We sit down with Andrew Coombs from Kings Oak Accounting to talk about taking over a family-run business, what it means to be his own boss and some lessons he's learnt along the way.
Thanks for taking the time to talk to us. Can you tell us about your business and how you heard about Mettle?
Kings Oak Accounting was originally started by my father to offer bookkeeping, payroll and year-end account services. About three years ago I moved into accountancy from financial services, got my ACCA qualification and then took over from my dad.
My main aim is to drive the business forward and bring it into the 21st century – more digital, less paper. For example, we’ve moved the proposal systems to digital whereas before it was a manual letter of engagement. We’ve also started to move clients onto cloud software away from boxes of paperwork where they all lived. The aim is to become paperless by 2025.
And that’s where Mettle came in.
Initially, we were with a high street bank, but I wanted to move online to a challenger bank. Mettle won out because of the great integration with FreeAgent. As an accounting practice, I thought this was prudent to be using services like FreeAgent ourselves.
Mettle is great for keeping track of everything, especially with push notifications. As soon as money's in the account, I know about it. I also know when any money has left the account.
This means that it doesn’t matter where I am. If I am out and about or at home in the office, I can check and keep track of my business’s finances.
Tips on how to start your business:
What would you say are the three challenges of working in a small business?
The number one challenge is definitely time. There are two other part-time staff that work at Kings Oak, and we pretty much do everything – from marketing to letters of engagement. When you have your own business, you’re not only working for the company but you are working on it too. So time is definitely a big issue.
Another challenge is work-life balance. When you run your own practice or your own business, differentiating between time spent at work and time spent with the family can be quite challenging. I have my work emails on my phone and if anything comes through then I'm sort of trained to look at it straightaway, rightly or wrongly.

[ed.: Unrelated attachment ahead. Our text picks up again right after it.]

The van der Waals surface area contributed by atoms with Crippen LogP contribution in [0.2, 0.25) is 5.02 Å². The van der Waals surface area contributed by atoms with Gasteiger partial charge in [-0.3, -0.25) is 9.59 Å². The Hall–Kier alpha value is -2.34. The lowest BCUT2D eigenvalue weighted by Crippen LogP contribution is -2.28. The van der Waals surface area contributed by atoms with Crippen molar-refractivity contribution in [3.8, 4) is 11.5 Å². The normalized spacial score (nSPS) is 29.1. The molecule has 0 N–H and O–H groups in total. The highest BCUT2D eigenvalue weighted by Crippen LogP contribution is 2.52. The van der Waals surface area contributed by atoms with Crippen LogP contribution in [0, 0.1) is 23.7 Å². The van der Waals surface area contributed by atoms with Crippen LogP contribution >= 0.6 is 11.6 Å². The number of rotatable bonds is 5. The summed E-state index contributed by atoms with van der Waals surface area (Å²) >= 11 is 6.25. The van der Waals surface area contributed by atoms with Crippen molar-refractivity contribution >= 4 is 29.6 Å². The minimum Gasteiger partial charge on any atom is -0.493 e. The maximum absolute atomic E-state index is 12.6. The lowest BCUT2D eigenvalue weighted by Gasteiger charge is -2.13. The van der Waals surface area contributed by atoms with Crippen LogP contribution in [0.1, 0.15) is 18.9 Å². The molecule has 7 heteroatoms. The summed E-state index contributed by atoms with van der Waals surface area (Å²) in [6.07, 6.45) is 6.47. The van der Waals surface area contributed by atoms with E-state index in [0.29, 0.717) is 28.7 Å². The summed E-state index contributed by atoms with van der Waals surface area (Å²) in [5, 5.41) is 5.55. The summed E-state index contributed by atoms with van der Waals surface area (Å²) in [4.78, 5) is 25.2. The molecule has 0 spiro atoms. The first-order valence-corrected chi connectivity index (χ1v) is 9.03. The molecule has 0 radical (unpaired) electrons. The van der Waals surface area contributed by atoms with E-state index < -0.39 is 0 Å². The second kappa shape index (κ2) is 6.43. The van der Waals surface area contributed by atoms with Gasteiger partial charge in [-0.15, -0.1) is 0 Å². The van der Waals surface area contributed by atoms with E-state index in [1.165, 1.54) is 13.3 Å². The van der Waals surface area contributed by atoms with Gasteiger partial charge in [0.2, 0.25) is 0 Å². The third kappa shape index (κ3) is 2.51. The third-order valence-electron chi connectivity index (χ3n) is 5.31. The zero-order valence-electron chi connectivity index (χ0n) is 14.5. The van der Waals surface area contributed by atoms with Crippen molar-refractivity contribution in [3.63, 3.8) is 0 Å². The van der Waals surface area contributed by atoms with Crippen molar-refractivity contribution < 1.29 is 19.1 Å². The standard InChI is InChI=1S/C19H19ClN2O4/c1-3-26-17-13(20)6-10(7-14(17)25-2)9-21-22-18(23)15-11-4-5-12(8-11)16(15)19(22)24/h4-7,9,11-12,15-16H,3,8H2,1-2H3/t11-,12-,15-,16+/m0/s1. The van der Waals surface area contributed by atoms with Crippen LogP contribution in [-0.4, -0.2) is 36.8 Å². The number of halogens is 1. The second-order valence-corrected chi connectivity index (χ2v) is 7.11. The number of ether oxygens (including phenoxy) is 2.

Finally, the third biggest challenge is trying to raise your brand as a small business. Especially when you are competing with bigger companies that have whole teams to help with marketing, advertising and bringing in customers.
When it came to raising your brand’s profile and marketing, how did you go about that?
Initially, I attended webinars and informative sessions like that. I'm signed up to a content marketing programme where they provide a lot of blogs and post ideas for content marketing for a fairly small fee. It’s been really handy and helpful – I still have to publish all the content myself but every little bit helps!
The other thing I did was try and use Google to my advantage. I added us to as many free directories as possible to try and get our name out there and hopefully rank a bit higher when someone searches for ‘Accountants’ and ‘Somerset’. At the moment we’re on page two, which is pretty good for a small firm.
What would you say are the three benefits of being a small business owner?
Number one is freedom of choice – I can work when I want. And, within reason, I can make my own decisions about the business. I can drive it as much as I want or take a step back if I want to spend more time with my family. The choice is mine.
Even though this does come with added pressures, it just gives you flexibility and helps with the work-life balance point I mentioned above. It also means I get to do the school run if need be. I can then work in the evenings if that suits me. I am no longer tied to the nine-to-five working week.
Another benefit is being able to take ownership of things I like to be in control of. So not only in terms of when I want to work but also what work I want to do. I can create the direction I want the company to go in and the work I want to do, instead of following someone else’s direction. This means I can prioritise things as I see fit. I can turn away business if I don't think it's going to be beneficial to me.
Flexibility and ownership of everything you do are definitely the perks of owning your own business. This does have two sides though – if you do something well and it pays off, you benefit, but if you mess something up, that’s on you alone.
The third benefit is probably finance. You are in control of your own finances. If you work harder, in theory, the more money you’ll make. Whereas that wouldn’t happen if you were working for someone else or a big organisation.